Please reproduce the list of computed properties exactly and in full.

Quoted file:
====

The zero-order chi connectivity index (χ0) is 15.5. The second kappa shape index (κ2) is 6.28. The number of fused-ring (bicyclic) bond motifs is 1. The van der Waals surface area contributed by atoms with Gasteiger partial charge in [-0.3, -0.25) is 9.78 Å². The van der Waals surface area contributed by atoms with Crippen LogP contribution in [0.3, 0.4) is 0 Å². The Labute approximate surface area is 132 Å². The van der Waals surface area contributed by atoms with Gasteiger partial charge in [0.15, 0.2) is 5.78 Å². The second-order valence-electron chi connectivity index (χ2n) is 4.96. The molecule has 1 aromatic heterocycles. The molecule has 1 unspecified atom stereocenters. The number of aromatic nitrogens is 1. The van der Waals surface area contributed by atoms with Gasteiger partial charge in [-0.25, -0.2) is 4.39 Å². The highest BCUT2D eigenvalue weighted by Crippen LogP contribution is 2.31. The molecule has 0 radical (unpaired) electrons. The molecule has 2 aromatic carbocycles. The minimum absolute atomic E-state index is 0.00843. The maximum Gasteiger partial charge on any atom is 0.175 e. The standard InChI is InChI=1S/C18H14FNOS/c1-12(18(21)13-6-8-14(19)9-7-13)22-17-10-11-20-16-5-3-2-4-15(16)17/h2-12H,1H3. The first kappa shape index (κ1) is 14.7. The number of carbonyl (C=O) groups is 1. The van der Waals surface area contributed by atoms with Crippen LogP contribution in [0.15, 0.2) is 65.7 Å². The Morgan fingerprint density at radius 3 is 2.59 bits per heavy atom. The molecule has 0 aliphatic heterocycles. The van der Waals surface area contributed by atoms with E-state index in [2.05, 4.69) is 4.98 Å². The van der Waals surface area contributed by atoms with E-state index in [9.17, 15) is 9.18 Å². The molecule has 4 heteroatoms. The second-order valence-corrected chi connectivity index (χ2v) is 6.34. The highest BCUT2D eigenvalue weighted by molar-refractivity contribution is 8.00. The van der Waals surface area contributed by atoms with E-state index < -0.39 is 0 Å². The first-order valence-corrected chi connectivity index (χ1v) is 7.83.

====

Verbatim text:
The zero-order chi connectivity index (χ0) is 15.5. The second kappa shape index (κ2) is 6.28. The number of fused-ring (bicyclic) bond motifs is 1. The van der Waals surface area contributed by atoms with Gasteiger partial charge in [-0.3, -0.25) is 9.78 Å². The van der Waals surface area contributed by atoms with Crippen LogP contribution in [0.3, 0.4) is 0 Å². The Labute approximate surface area is 132 Å². The van der Waals surface area contributed by atoms with Gasteiger partial charge in [0.15, 0.2) is 5.78 Å². The second-order valence-electron chi connectivity index (χ2n) is 4.96. The molecule has 1 aromatic heterocycles. The molecule has 1 unspecified atom stereocenters. The number of aromatic nitrogens is 1. The van der Waals surface area contributed by atoms with Gasteiger partial charge in [-0.25, -0.2) is 4.39 Å². The highest BCUT2D eigenvalue weighted by Crippen LogP contribution is 2.31. The molecule has 0 radical (unpaired) electrons. The molecule has 2 aromatic carbocycles. The minimum absolute atomic E-state index is 0.00843. The maximum Gasteiger partial charge on any atom is 0.175 e. The standard InChI is InChI=1S/C18H14FNOS/c1-12(18(21)13-6-8-14(19)9-7-13)22-17-10-11-20-16-5-3-2-4-15(16)17/h2-12H,1H3. The first kappa shape index (κ1) is 14.7. The number of carbonyl (C=O) groups is 1. The van der Waals surface area contributed by atoms with Crippen LogP contribution in [0.15, 0.2) is 65.7 Å². The Morgan fingerprint density at radius 3 is 2.59 bits per heavy atom. The molecule has 0 aliphatic heterocycles. The van der Waals surface area contributed by atoms with E-state index in [2.05, 4.69) is 4.98 Å². The van der Waals surface area contributed by atoms with E-state index in [9.17, 15) is 9.18 Å². The molecule has 4 heteroatoms. The second-order valence-corrected chi connectivity index (χ2v) is 6.34. The highest BCUT2D eigenvalue weighted by molar-refractivity contribution is 8.00. The van der Waals surface area contributed by atoms with E-state index < -0.39 is 0 Å². The first-order valence-corrected chi connectivity index (χ1v) is 7.83.